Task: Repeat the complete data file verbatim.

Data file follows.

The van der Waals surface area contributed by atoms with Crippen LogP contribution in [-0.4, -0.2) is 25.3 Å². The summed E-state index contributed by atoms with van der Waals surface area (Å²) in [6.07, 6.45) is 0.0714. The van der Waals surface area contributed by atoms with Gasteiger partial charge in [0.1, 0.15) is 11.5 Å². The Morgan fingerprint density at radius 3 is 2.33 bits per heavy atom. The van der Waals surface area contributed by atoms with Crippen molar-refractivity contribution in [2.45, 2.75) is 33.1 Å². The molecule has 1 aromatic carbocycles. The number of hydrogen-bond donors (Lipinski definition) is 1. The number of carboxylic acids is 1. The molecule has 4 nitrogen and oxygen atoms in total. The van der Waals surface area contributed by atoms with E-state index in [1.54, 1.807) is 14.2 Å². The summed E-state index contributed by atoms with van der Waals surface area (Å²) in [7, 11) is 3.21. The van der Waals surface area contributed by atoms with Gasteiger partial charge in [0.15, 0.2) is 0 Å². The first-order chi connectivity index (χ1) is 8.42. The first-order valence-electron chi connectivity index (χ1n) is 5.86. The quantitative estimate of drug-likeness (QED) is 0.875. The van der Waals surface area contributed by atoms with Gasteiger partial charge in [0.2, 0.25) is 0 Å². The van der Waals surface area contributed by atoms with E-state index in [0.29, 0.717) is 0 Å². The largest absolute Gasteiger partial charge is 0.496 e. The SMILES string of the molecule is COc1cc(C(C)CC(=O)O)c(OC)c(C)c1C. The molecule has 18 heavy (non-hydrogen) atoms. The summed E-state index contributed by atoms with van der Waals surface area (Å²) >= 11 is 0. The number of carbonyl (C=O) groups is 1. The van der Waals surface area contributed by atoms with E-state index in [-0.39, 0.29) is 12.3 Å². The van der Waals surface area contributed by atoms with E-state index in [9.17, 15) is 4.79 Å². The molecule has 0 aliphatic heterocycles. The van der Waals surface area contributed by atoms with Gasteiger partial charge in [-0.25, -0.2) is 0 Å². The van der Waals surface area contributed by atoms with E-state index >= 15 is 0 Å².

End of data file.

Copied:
The van der Waals surface area contributed by atoms with Crippen LogP contribution in [-0.4, -0.2) is 25.3 Å². The summed E-state index contributed by atoms with van der Waals surface area (Å²) in [6.07, 6.45) is 0.0714. The van der Waals surface area contributed by atoms with Gasteiger partial charge in [0.1, 0.15) is 11.5 Å². The Morgan fingerprint density at radius 3 is 2.33 bits per heavy atom. The van der Waals surface area contributed by atoms with Crippen molar-refractivity contribution in [2.45, 2.75) is 33.1 Å². The molecule has 1 aromatic carbocycles. The number of hydrogen-bond donors (Lipinski definition) is 1. The number of carboxylic acids is 1. The molecule has 4 nitrogen and oxygen atoms in total. The van der Waals surface area contributed by atoms with E-state index in [1.54, 1.807) is 14.2 Å². The summed E-state index contributed by atoms with van der Waals surface area (Å²) in [7, 11) is 3.21. The van der Waals surface area contributed by atoms with Gasteiger partial charge in [0.15, 0.2) is 0 Å². The first-order chi connectivity index (χ1) is 8.42. The first-order valence-electron chi connectivity index (χ1n) is 5.86. The quantitative estimate of drug-likeness (QED) is 0.875. The van der Waals surface area contributed by atoms with Gasteiger partial charge in [0.2, 0.25) is 0 Å². The van der Waals surface area contributed by atoms with E-state index in [0.29, 0.717) is 0 Å². The largest absolute Gasteiger partial charge is 0.496 e. The SMILES string of the molecule is COc1cc(C(C)CC(=O)O)c(OC)c(C)c1C. The molecule has 18 heavy (non-hydrogen) atoms. The summed E-state index contributed by atoms with van der Waals surface area (Å²) >= 11 is 0. The number of carbonyl (C=O) groups is 1. The van der Waals surface area contributed by atoms with E-state index in [-0.39, 0.29) is 12.3 Å². The van der Waals surface area contributed by atoms with E-state index in [9.17, 15) is 4.79 Å². The molecule has 0 aliphatic heterocycles. The van der Waals surface area contributed by atoms with Gasteiger partial charge in [-0.25, -0.2) is 0 Å². The van der Waals surface area contributed by atoms with E-state index >= 15 is 0 Å².